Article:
Wouldn’t it be more beneficial to watch a Player that has recently broken 90 and is progressing into the low 80’s? Or watch a Player that was once scoring in the 100’s, but is now into the 90’s and progressing towards the 80’s? Or a Golfer that has achieved the ultimate – going from the 100’s to 90’s to 80’s and into the 70’s? These are Players – Players are Golfers that are improving using a PLAN. Monkeys are Golfers that have been stuck for years without a PLAN.
Now, just because someone can score in the 70’s occasionally, doesn’t make them a Player. If the Player that improves from the 100’s into 70’s stops using their PLAN because they feel they’ve ‘made it’ – they may start losing their Player status!
A Player is a term for a Golfer that’s using their PLAN to improve. It signifies a Golfer that’s learning something that’ll help them improve every practice session and every time on the golf course. I’ve seen Golfers that score in the high 90’s that I believe are Players. Why? Because they’re improving from the 100’s and have a PLAN laid out to continue improving.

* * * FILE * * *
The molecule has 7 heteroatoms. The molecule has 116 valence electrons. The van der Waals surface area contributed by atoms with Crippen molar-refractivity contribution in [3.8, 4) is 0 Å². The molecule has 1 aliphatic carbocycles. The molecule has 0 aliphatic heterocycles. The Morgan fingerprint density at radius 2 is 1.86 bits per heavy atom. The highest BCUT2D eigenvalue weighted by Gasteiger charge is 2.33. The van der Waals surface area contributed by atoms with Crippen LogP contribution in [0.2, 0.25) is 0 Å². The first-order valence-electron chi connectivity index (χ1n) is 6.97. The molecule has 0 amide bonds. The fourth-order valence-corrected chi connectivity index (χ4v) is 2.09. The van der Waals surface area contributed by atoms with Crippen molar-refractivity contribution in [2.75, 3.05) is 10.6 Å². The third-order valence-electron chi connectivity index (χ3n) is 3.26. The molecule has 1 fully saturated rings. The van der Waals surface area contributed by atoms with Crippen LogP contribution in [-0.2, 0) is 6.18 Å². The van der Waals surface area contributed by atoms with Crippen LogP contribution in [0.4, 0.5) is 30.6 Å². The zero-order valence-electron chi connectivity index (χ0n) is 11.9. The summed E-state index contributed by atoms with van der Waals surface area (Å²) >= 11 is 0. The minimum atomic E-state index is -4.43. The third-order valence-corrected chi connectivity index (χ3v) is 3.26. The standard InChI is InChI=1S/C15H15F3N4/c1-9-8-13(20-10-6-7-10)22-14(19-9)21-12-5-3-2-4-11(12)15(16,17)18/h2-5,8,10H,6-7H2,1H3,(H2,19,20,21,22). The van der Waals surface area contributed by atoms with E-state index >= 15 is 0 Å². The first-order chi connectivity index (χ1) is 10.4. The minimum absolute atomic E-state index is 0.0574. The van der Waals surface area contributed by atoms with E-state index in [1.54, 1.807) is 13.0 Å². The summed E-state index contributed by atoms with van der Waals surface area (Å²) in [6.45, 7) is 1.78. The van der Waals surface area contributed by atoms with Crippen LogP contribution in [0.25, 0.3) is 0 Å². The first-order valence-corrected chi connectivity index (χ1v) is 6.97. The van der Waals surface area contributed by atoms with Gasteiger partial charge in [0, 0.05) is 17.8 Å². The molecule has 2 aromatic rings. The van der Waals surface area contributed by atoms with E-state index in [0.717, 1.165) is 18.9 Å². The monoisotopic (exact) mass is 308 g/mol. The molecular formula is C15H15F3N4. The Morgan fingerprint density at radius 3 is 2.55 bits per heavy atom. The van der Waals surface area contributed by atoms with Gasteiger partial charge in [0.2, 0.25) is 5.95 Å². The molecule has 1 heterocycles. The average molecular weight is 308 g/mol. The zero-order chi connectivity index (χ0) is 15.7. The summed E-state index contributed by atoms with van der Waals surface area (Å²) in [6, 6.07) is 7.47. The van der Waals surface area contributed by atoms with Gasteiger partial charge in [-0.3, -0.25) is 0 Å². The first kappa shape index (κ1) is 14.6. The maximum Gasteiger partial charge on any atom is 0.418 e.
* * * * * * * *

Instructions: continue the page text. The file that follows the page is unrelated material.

Though I’ve seen Golfers that score in the high 70’s and low 80’s that I’d call Monkeys because they’ve been stuck there for years – yet continue to do the same things over and over again – instead of making a PLAN based on their Strengths and Weaknesses to get where they want to be – down into the 70’s consistently.
The terms Monkey and Player have nothing to do with skill level!!!!
The Monkey is the Golfer that goes from one tip in Golf Digest to the next tip that’s handed out on the Golf Channel to the next one that they’ve read on an Internet Chat Room Discussion Board by someone that has a nickname such as ‘swing guru’. Yet at the same time – none of these Golf Tips has ever helped you to break 100 or 90 or 80 or 70 – like they were advertised to do. So it’s on to the next swing tip.